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I first encountered Coach Meyer as a Lipscomb student, decades ago. Not only was a he a great teacher — interesting, witty, funny — it quickly became apparent that he walked the walk. I followed his coaching career, and as the years passed, and I became a wife and mother of sons, we sent our sons to Coach Meyer’s basketball camps every year. Our boys loved these camps, and came home each year with notebooks. In those notebooks were the expected basketball lessons and plays, but more importantly, there were words of wisdom on how to live life. More than anyone else, Coach Meyer shared, by example and teachings, how to live for God. He was more interested in the souls of the kids he encountered than in winning the game. Because of that — he is the winning-est coach we know. He has fought the good fight, won the race, and I know there is great tournament-style celebration in heaven. Our prayers are with his family as they miss him.

– Kathy Brumit

My First Meeting with Coach

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I was coaching for the Dakota Schoolers in Omaha and coach was watching some of the players on the team. We had just finished the game and I was chasing my 4 yr old daughter who had been at the game. She ran past coach and knocked over his Diet Coke. I immediately apologized and began cleaning up the mess. Coach just laughed and said it was no big deal. He then asked for a diagram and teaching points for an out of bounds play we had run during the game. I took out a pen to write it down for him. He asked to see my pen, wrote with it, said he like it and asked where I got it. Coach loved good pens. Later that summer I got a personal note from coach thanking me for sharing the diagram with him. Still have the note to this day.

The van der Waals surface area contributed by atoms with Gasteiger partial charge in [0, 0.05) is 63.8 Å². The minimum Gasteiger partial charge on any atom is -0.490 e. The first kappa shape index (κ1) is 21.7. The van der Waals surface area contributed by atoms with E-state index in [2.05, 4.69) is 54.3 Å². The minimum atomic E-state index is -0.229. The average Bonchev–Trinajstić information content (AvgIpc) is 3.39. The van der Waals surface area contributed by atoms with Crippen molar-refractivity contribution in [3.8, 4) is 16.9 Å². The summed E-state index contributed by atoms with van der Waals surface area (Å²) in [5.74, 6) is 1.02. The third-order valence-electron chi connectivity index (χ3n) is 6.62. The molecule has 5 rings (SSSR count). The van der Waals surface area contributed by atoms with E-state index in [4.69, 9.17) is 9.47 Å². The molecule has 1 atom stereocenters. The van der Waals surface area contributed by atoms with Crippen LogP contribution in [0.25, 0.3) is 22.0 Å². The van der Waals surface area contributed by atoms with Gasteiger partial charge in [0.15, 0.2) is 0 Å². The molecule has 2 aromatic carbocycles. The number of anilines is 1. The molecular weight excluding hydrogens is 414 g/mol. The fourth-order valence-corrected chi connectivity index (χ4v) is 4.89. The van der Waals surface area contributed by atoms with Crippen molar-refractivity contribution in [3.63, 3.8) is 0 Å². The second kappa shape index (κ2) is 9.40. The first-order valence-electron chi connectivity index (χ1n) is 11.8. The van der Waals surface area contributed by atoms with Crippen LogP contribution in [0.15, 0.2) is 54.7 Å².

– Tim Reck

Fullers Meyer

Way more than a basketball coach

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Don, Brenda and I were all part of the NSU coaching staff for over 10 yrs and during that time he showed us again and again he was much more than just a basketball coach. He took time to post pictures of me from college around the Barnett Center just to let us both know there was always time for a good laugh and our lives did not have to completely revolve around our coaching. He often wrote notes to us when our teams had had good meets and knew when our team had done well when very few others noticed. We all attended Coach Kretchman’s bible study/coaches fellowship lunches on Wednesday afternoons. He encouraged me to think and to question the simple answer. He always had time for my sons. He would be sure to ask Aaron how track was going and to make sure he got a high five from Drew. He delivered the commencement address at Roncalli when Aaron and Ty graduated and signed books for Christmas presents that I sent out. He left Brenda and I a phone message right before we left Aberdeen that I will be forever grateful for. His record of basketball wins is impressive, but he was way more than a basketball coach. You will be missed, Don.

– Jim and Brenda Fuller

Josh Hawton Coach Picture

A Coaches’ Coach – Coach Don Meyer